A wrapper is initialized with two arguments: the resource which is the account in this case and a scope. In most cases the scope is the current_user. The idea of having a scope inside the wrapper is to be able to properly handle permissions when exposing a resource. In the example above you can notice that a credit_card is only exposed if the user actually owns the account being showed. Billing information is also hidden except when the user is an owner?.

Another convenience is that the wrapper can automatically handle associations. Associations, when exposed are not nested exposed but rather flat in the JSON here is an example:

{
  "account": {
    "id": 1,
    "name": "Main",
    "user_id": null,
    "credit_card_id": 1
  },

  "credit_cards": {
    "id": 1,
    "last_4": "3232"
  }
}

In order to render a wrapper with its associations you can use the render method and pass the associations explicitly:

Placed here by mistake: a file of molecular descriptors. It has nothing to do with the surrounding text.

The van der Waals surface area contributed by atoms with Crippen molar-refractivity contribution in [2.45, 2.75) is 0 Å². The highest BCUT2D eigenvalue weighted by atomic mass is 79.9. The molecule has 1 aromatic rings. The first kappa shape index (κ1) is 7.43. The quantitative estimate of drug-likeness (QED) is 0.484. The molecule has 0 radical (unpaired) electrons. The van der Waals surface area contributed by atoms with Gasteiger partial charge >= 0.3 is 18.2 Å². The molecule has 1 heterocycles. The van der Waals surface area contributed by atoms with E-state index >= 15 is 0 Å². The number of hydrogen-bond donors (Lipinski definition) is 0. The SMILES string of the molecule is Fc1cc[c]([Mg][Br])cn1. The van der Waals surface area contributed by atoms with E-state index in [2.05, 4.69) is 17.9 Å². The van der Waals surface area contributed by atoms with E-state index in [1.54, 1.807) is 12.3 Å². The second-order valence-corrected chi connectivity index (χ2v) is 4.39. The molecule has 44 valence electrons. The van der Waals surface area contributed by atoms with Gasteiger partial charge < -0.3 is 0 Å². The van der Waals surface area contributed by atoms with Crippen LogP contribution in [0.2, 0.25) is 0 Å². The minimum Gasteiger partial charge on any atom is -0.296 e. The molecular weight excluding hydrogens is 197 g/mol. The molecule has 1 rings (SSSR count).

AccountWrapper.new(@account, current_user).render include: [:credit_card]

Although most of the times this will be done automatically by the controller.

Active Record Extensions

Lightrail::Wrapper provides one Active Record extension method called #slice(). In order to understand what it does, it is easier to look at the source:

def slice(*keys)
  keys.map! { |key| key.to_s }
  attributes.slice(*keys)
end

This method was used in the example showed above.

config.lightrail.*

Lightrail adds a config.lightrail namespace to your application with two main methods:

  • remove_session_middlewares! removes ActionDispatch::Cookies, ActionDispatch::Session::CookieStore and ActionDispatch::Flash middlewares.
  • remove_browser_middlewares! removes the ActionDispatch::BestStandardsSupport middleware.